The end of ‘Pay or OK’?

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¿El fin del “Pay or Ok”?

The end of ‘Pay or OK’?

The rise of the ‘Pay or OK’ concept

This ‘Pay or OK’ phenomenon began in January 2023 when the European Data Protection Board (EDPB) fined Meta 390 million euros, arguing that they did not have an adequate legal basis for personalized advertising to their users, which they later justified on legitimate interest grounds. However, the Court of Justice of the European Union (CJEU) ruled on this matter in July 2023, declaring Meta’s processing of personal data illegal. Consequently, months later, the EDPB finally prohibited Meta from processing personal data of its EEA users for behavioral advertising when based on the contract with their users and legitimate interest.

In fact, the Spanish Data Protection Agency (AEPD) took these new EDPB guidelines into consideration and published a new Guide on the Use of Cookies, which established new obligations for all website operators that had to be implemented and complied with by January 11, 2024.

Among the various guidelines established on the use of cookies, it introduced the obligation to include the option to reject cookies in the first layer of information (or cookie banner) on all websites.

This obligation to offer users the option to reject cookies led Meta to seek an alternative in response to the decline in advertising revenue they were experiencing. They implemented what is known as ‘Pay or OK’ or ‘cookie paywalls’, meaning users are offered the choice to pay a fee to continue browsing the website or platform without having advertising cookies installed and tracking the device if they do not consent to the installation of such cookies.

This ‘Pay or OK’ phenomenon promoted by Meta has been copied in recent months by numerous platforms and websites that have started offering users the option to pay subscriptions to access their content without the use of these advertising cookies.

Analysis of the ‘Pay or OK’ regulation

Following the proliferation of the ‘Pay or OK’ phenomenon, numerous NGOs have criticized its use, arguing that the consent given by users for the installation of cookies and the processing of the obtained data is not based on free consent but is rather conditioned.

Last April, the European Data Protection Board (EDPB) addressed this issue in Opinion 08/2024 on the ‘consent or payment’ models of major online platforms. This opinion was developed considering the GDPR, the ePrivacy Directive, and recent regulations on digital services (DSA) and digital markets (DMA).

The opinion was adopted following a request from the Dutch, Norwegian, and Hamburg data protection authorities. It addresses the validity of consent for processing personal data for behavioral advertising in the context of the ‘consent or payment’ models deployed by major platforms.

Specifically, the EDPB established that the use of these ‘Pay or OK’ models does not meet the requirements for obtaining valid user consent, as they only offer users the choice between giving consent for the processing of personal data for behavioral advertising or paying a fee. However, these platforms must offer a third free alternative that does not involve paying a fee to avoid the processing of their personal data for behavioral advertising purposes.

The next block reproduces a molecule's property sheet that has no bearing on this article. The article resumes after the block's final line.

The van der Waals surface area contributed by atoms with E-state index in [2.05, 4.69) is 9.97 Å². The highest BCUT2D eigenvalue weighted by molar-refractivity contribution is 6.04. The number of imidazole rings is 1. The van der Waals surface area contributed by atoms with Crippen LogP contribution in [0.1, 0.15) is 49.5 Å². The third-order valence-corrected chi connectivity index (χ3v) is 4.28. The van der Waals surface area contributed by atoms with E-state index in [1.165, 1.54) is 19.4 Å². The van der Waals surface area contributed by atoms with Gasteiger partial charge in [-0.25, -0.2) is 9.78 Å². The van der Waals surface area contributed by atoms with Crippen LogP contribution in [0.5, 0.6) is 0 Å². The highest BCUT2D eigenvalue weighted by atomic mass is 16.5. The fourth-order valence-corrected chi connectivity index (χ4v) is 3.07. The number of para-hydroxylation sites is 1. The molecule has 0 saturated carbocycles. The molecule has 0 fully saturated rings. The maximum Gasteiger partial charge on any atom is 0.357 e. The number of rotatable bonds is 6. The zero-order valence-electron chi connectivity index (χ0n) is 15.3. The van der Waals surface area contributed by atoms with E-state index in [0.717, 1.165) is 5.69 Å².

Alternatives for companies and users

In conclusion, companies must consider providing users with an equivalent alternative that does not involve paying a fee or charge. If they choose to charge a fee for access to the equivalent alternative, they should consider offering an additional alternative.

This additional alternative should be a free option that does not involve behavioral advertising, such as offering advertising that involves minimal or no personal data processing, thereby complying with the requirements for obtaining valid user consent.

Obtaining user consent for behavioral advertising purposes only by offering the payment of a fee as an alternative does not comply with the principles of Article 5 of the GDPR, and, consequently, the consent obtained for such processing is not GDPR-compliant.

Therefore, platforms must consider criteria such as dependence, detriment, imbalance, and granularity to ensure that user consent is given freely and validly, in accordance with the GDPR.

For users, the adoption of a valid and legal alternative by major platforms for users to consent to the use of their data will mean they do not have to give away their data or pay to withhold it. Currently, users are consenting to the processing of their data to use a service or access web content without understanding the legal implications of this choice.

Finally, it is important to highlight that the AEPD has updated the Guide on the Use of Cookies to include these new guidelines from the EDPB, emphasizing the importance of these platforms complying with the principle of data minimization, which obliges data controllers to ensure that only data strictly necessary for advertising activity is processed.

Although the opinion published by the EDPB refers only to major platforms, the EDPB has communicated that it is working on a future second position applicable to all consent or payment models, not just those implemented by major online platforms. They will collaborate with these platforms to develop new guidelines on ‘consent or payment’ models with a broader scope, expected to be published in the first half of 2025.

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